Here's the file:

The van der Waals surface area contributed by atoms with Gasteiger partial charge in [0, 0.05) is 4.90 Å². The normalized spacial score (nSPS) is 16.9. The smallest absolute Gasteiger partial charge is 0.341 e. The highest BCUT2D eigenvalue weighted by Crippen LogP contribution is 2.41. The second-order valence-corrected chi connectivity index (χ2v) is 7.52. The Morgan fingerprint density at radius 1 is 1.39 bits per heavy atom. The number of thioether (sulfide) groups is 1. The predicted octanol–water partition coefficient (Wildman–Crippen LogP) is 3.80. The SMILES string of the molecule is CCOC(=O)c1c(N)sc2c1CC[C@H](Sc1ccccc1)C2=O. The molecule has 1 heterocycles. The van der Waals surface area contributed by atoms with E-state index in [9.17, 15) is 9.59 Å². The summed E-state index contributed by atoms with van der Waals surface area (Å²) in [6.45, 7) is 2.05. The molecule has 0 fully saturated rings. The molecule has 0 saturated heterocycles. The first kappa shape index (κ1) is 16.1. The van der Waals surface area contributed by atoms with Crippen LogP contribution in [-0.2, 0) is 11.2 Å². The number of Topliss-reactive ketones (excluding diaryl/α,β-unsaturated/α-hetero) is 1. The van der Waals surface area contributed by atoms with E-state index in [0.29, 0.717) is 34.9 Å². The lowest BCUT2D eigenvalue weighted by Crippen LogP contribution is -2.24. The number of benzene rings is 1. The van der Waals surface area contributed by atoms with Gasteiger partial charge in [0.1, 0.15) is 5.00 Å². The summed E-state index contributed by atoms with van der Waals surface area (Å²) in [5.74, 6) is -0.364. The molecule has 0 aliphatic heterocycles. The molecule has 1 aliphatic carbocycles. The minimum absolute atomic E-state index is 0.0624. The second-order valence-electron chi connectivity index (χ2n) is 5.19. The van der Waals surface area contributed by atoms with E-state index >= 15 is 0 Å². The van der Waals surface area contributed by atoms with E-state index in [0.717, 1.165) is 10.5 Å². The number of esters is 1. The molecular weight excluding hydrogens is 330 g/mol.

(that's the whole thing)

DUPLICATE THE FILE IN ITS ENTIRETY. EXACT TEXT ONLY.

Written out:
The van der Waals surface area contributed by atoms with Gasteiger partial charge in [0, 0.05) is 4.90 Å². The normalized spacial score (nSPS) is 16.9. The smallest absolute Gasteiger partial charge is 0.341 e. The highest BCUT2D eigenvalue weighted by Crippen LogP contribution is 2.41. The second-order valence-corrected chi connectivity index (χ2v) is 7.52. The Morgan fingerprint density at radius 1 is 1.39 bits per heavy atom. The number of thioether (sulfide) groups is 1. The predicted octanol–water partition coefficient (Wildman–Crippen LogP) is 3.80. The SMILES string of the molecule is CCOC(=O)c1c(N)sc2c1CC[C@H](Sc1ccccc1)C2=O. The molecule has 1 heterocycles. The van der Waals surface area contributed by atoms with E-state index in [9.17, 15) is 9.59 Å². The summed E-state index contributed by atoms with van der Waals surface area (Å²) in [6.45, 7) is 2.05. The molecule has 0 fully saturated rings. The molecule has 0 saturated heterocycles. The first kappa shape index (κ1) is 16.1. The van der Waals surface area contributed by atoms with Crippen LogP contribution in [-0.2, 0) is 11.2 Å². The number of Topliss-reactive ketones (excluding diaryl/α,β-unsaturated/α-hetero) is 1. The van der Waals surface area contributed by atoms with E-state index in [0.29, 0.717) is 34.9 Å². The lowest BCUT2D eigenvalue weighted by Crippen LogP contribution is -2.24. The number of benzene rings is 1. The van der Waals surface area contributed by atoms with Gasteiger partial charge in [0.1, 0.15) is 5.00 Å². The summed E-state index contributed by atoms with van der Waals surface area (Å²) in [5.74, 6) is -0.364. The molecule has 0 aliphatic heterocycles. The molecule has 1 aliphatic carbocycles. The minimum absolute atomic E-state index is 0.0624. The second-order valence-electron chi connectivity index (χ2n) is 5.19. The van der Waals surface area contributed by atoms with E-state index >= 15 is 0 Å². The van der Waals surface area contributed by atoms with E-state index in [0.717, 1.165) is 10.5 Å². The number of esters is 1. The molecular weight excluding hydrogens is 330 g/mol.